The system now favors those who can guarantee results rather than those with potentially path-breaking ideas that, by definition, cannot promise success. Young investigators are discouraged from departing too far from their postdoctoral work, when they should instead be posing new questions and inventing new approaches. Seasoned investigators are inclined to stick to their tried-and-true formulas for success rather than explore new fields … Many surprising discoveries, powerful research tools, and important medical benefits have arisen from efforts to decipher complex biological phenomena in model organisms. In a climate that discourages such work by emphasizing short-term goals, scientific progress will inevitably be slowed, and revolutionary findings will be deferred (3).

A few notes based on my recollections, though largely not captured in public records:

• My recollection is that many were particularly energized about the difficulty of funding research aiming to improve tools and techniques, which I discussed in a previous post (see classification (A) in that post).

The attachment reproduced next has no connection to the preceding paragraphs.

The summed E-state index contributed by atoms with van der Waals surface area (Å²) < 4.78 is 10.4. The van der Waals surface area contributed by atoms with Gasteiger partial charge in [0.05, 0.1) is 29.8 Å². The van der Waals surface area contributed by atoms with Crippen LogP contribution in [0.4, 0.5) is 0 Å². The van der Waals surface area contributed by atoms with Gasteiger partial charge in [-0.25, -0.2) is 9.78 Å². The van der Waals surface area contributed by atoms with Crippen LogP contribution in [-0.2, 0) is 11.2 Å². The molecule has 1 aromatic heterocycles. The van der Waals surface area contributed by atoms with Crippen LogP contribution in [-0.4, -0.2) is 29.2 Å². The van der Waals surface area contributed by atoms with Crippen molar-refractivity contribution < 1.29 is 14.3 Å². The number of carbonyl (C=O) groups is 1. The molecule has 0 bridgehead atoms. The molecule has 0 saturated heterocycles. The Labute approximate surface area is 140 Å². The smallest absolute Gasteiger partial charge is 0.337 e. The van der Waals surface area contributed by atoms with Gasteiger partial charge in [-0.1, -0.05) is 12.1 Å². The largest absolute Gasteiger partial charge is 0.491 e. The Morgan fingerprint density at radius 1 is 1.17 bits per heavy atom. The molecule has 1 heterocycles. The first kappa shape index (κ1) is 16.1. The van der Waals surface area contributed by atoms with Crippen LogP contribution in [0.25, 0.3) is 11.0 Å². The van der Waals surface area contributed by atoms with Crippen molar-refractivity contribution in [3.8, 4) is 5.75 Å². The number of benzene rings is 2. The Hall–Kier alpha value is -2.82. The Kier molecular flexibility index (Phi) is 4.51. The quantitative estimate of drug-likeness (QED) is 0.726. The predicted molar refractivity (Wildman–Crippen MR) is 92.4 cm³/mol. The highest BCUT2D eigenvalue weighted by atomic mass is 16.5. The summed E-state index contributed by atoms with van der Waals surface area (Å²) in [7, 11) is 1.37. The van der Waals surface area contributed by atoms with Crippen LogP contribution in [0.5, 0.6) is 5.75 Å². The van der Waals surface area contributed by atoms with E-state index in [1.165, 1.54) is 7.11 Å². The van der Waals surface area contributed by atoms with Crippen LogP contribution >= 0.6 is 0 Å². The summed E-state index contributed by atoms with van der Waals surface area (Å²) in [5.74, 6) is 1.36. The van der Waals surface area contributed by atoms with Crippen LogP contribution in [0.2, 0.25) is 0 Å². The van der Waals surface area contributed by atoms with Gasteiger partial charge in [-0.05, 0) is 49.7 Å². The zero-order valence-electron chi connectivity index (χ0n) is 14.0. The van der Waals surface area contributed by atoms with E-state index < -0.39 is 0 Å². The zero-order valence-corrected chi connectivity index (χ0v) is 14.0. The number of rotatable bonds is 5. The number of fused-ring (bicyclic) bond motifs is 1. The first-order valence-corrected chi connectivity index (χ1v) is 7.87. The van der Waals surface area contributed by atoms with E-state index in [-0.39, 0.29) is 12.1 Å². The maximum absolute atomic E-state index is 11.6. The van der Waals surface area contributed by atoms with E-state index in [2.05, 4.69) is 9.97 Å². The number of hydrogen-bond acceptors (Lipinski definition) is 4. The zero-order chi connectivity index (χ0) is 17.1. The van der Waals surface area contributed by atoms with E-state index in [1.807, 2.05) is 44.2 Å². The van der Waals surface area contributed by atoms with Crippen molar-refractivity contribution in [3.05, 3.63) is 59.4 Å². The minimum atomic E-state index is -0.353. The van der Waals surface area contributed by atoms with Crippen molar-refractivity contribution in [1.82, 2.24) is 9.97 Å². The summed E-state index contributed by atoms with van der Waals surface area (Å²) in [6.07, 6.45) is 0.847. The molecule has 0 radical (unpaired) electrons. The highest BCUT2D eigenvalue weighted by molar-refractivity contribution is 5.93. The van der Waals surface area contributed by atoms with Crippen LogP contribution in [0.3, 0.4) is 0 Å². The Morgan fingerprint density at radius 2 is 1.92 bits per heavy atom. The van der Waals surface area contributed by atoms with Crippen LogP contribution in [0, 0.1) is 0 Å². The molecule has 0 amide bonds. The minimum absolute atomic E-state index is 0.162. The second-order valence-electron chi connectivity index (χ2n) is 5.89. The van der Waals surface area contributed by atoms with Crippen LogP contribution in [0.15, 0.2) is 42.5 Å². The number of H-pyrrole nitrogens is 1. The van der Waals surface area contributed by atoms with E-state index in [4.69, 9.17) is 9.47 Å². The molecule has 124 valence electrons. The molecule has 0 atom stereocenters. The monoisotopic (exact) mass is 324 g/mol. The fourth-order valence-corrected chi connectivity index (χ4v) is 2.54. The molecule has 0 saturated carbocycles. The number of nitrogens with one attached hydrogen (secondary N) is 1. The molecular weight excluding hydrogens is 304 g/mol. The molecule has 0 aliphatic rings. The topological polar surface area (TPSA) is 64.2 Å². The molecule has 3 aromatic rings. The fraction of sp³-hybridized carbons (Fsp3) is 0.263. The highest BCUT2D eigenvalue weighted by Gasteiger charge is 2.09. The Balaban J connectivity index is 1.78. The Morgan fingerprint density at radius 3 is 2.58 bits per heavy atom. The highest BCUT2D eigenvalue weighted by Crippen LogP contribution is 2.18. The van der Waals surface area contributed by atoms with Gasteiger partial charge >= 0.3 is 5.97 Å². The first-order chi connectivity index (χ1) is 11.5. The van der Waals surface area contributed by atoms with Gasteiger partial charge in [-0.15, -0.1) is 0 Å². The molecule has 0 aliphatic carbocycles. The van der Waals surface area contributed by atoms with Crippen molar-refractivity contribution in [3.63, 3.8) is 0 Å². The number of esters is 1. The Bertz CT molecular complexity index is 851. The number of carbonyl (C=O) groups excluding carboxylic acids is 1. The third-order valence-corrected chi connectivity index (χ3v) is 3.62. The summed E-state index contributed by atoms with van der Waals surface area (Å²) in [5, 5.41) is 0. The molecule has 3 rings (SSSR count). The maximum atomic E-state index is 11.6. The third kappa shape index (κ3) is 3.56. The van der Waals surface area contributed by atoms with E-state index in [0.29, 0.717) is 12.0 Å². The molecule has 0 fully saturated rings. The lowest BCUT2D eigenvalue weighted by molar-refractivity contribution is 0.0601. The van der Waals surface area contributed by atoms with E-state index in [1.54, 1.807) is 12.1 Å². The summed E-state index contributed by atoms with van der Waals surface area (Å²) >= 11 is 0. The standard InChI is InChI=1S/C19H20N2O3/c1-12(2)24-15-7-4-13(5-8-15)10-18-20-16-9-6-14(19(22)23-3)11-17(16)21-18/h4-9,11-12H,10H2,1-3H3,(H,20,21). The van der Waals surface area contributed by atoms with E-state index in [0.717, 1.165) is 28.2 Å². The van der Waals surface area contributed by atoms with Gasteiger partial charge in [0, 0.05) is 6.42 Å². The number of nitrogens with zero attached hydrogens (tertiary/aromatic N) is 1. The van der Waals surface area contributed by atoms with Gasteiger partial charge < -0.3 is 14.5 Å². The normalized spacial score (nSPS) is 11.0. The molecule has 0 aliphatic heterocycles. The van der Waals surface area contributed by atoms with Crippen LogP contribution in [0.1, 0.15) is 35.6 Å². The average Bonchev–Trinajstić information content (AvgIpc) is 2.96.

• Nobody claimed that there is a small amount of research projects attempting breakthrough fundamental science, only that there ought to be far more due to the high importance.
• In addition, it’s worth noting that breakthrough fundamental science is often greatly rewarded in the long run; for example, many relevant Nobel Prizes seem to be for work that broadly fits in this category. (That is to say, many of the Prizes seem to have gone to work with broad applications for understanding biological processes in general, but no obvious application to a particular disease, condition or applied medical technology.) But having a chance at a Nobel Prize decades down the line isn’t necessarily helpful for a scientist seeking to do breakthrough fundamental research; the work needs to be funded today in order to be practicable.
• The concept of “risk” is somewhat ambiguous in some of the quotes above. It could refer to the risk that a project will fail on its own terms (e.g. failing to answer its own question or effectively test its own hypothesis). It could also refer to the uncertainty involved in the applications of particular research. My sense is that most attempts at breakthrough fundamental science are risky in both senses, but particularly the second. Regarding the first – it seems likely that attempts to make major breakthroughs will rarely be able to stick with familiar approaches and be assured of useful results. Regarding the second – when one’s goal is to achieve major insights useful for understanding biological processes in general, it may often be difficult to say in advance just what sorts of clinical applications these insights will have. This could be a problem for funders focused on the most direct, high-confidence paths to new drugs, diagnostics and other medical technologies.

What is the underlying dynamic?